This hemispherical container, a jar equipped with a neck, is said to fall into the category of "bulabir", which become sacred after the death of their owner (Daniela Bologno).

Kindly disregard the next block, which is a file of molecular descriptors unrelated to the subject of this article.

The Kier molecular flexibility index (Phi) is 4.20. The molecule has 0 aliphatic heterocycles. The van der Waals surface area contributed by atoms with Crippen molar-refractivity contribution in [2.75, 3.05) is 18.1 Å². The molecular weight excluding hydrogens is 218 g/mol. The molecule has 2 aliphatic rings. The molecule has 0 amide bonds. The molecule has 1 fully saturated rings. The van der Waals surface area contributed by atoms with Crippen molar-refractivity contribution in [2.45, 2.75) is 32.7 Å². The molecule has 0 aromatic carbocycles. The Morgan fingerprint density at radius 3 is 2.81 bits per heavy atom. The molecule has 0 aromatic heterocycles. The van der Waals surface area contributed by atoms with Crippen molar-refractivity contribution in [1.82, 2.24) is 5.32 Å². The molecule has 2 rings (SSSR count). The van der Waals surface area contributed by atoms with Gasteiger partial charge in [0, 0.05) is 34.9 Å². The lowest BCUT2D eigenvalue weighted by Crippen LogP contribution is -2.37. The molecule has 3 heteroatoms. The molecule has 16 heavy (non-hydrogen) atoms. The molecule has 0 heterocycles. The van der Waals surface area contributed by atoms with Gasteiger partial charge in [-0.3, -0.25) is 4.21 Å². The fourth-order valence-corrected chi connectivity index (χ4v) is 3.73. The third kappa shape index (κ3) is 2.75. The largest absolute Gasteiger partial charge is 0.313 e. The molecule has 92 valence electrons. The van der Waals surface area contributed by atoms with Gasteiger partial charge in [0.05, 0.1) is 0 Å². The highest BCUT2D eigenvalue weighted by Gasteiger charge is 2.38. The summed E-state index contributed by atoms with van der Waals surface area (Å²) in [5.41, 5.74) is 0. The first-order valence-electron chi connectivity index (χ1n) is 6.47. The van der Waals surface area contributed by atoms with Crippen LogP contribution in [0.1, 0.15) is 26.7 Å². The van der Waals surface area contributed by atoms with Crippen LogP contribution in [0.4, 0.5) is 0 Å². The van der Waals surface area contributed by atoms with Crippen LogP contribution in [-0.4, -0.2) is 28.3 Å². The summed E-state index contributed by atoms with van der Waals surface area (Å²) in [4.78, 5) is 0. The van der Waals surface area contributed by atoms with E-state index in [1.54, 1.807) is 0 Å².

The populations of the same cultural region, grouped under the name "lobi", form one fifth of the inhabitants of Burkina Faso. They are not very numerous in Ghana and have also settled in the north of the Ivory Coast. It was at the end of the 18th century that the Lobi, coming from northern Ghana, settled among the indigenous Thuna and Puguli, the Dagara, the Dian, the Gan and the Birifor. The Lobi believe in a creator God named Thangba Thu, to whom they turn through the worship of numerous intermediate spirits, the Thil, who are supposed to protect them, with the help of the diviner, against a host of plagues. The geniuses of the bush, red-haired beings called Kontuor, are also supposed to help them. To communicate with men, the different Thils ask for bateba sculptures in order to incarnate themselves. Different sacred altars are erected around the Lobi houses. The sanctuary of the family house is called the Thildu, where tribal sculptures of wood, iron or brass, statues of ancestors, sacred pottery and batebas are grouped together.
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